The handler is the method in our Lambda function that processes events. When we invoke a function, the runtime runs the handler method (in our solution, we are using Python 3.7). When the handler exits or returns a response, it becomes available to handle another event. We are generating the event by using AWS EventBridge rules.

def lambda_handler(event, context):

return some_value

For every site/client/environment that we need to target, we simply create a unique EventBridge rule per region per AZ. For example, if we need to measure the response time for a given client from multiple geo locations, we need to create a set of EventBridge rules in all desired regions/ AZ.

The EventBridge rule must contain the following input in a JSON format (this is mostly for Qlik Sense sites with Windows Auth enabled)

  • ClientName

Once the time-based EventBridge rule is triggered, it will invoke the corresponding Lambda function and it will pass to it the configured input as a JSON text. EventBridge supports basic scheduling (e.g. every 10 minutes), as well as cron based scheduled for more complex scenarios.

Our Python code will first get the event as an object, convert to JSON, parse the JSON string and then store all clients’ specific info as variables such as client name and environment type etc.

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def lambda_handler(event, context):

driver = webdriver.Chrome(chrome_options=chrome_options)

cweventstring=json.dumps(event)
cwevent=json.loads(cweventstring)
az= os.environ['availzone']
client=(cwevent["client"])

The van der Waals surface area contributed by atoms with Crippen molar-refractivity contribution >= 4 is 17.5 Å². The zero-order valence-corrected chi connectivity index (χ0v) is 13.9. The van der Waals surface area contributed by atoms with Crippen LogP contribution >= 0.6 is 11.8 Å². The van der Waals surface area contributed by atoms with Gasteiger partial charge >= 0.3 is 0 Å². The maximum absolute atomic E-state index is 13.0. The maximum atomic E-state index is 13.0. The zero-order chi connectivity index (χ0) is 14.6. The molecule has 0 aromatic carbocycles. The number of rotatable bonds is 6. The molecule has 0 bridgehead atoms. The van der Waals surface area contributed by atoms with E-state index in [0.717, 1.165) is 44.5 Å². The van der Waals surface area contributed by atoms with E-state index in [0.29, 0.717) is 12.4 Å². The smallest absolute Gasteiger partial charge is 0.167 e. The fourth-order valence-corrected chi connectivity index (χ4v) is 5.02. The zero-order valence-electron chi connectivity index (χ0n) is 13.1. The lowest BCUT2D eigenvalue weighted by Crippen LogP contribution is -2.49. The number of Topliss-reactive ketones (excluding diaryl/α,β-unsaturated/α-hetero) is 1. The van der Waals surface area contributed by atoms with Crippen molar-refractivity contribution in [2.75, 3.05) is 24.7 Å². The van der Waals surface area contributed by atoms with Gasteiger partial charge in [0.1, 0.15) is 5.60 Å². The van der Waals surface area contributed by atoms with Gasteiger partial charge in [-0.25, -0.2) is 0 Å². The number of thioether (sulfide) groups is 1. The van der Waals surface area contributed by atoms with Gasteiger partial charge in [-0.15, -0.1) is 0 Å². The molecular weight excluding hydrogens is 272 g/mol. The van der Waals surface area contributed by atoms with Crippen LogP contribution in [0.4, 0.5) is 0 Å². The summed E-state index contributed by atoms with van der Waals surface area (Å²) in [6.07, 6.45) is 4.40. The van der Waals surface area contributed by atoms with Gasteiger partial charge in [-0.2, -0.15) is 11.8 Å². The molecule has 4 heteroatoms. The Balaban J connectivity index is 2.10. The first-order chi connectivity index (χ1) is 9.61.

environment=(cwevent["environment"])

Note: we are using AWS SSM Parameters to store username and password information as encrypted strings for security reasons. Each Lambda function will dynamically pick up the AWS AZ that it’s running on and will pull the right information/credentials accordingly using boto3

# configure your ssm client here, such as AWS key or region
ssm = boto3.client('ssm')
session = boto3.session.Session()
param = f'/{client}/{environment}/{az}/UserID'
#print('user: ', param)
PSUsername = ssm.get_parameter(Name=param, WithDecryption=True)
username= PSUsername['Parameter']['Value']
param = f'/{client}/{environment}/{az}/password'
#print('pass: ', param)
PSPassword = ssm.get_parameter(Name=param, WithDecryption=True)
password= PSPassword['Parameter']['Value']

Once all required information is available, the code will continue its course and follow the below logic

  • Open up the Serverless Chromium browser binary stored within the function

Lambda functions outputs (mainly response time) are stored within AWS CloudWatch logs streams which will eventually be synced with Zabbix monitoring system. We’ve created a Grafana dashboard that pulls data out of Zabbix so response time data can be shared with our clients.

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Related projects

Written by

Solution Architect at Axis Group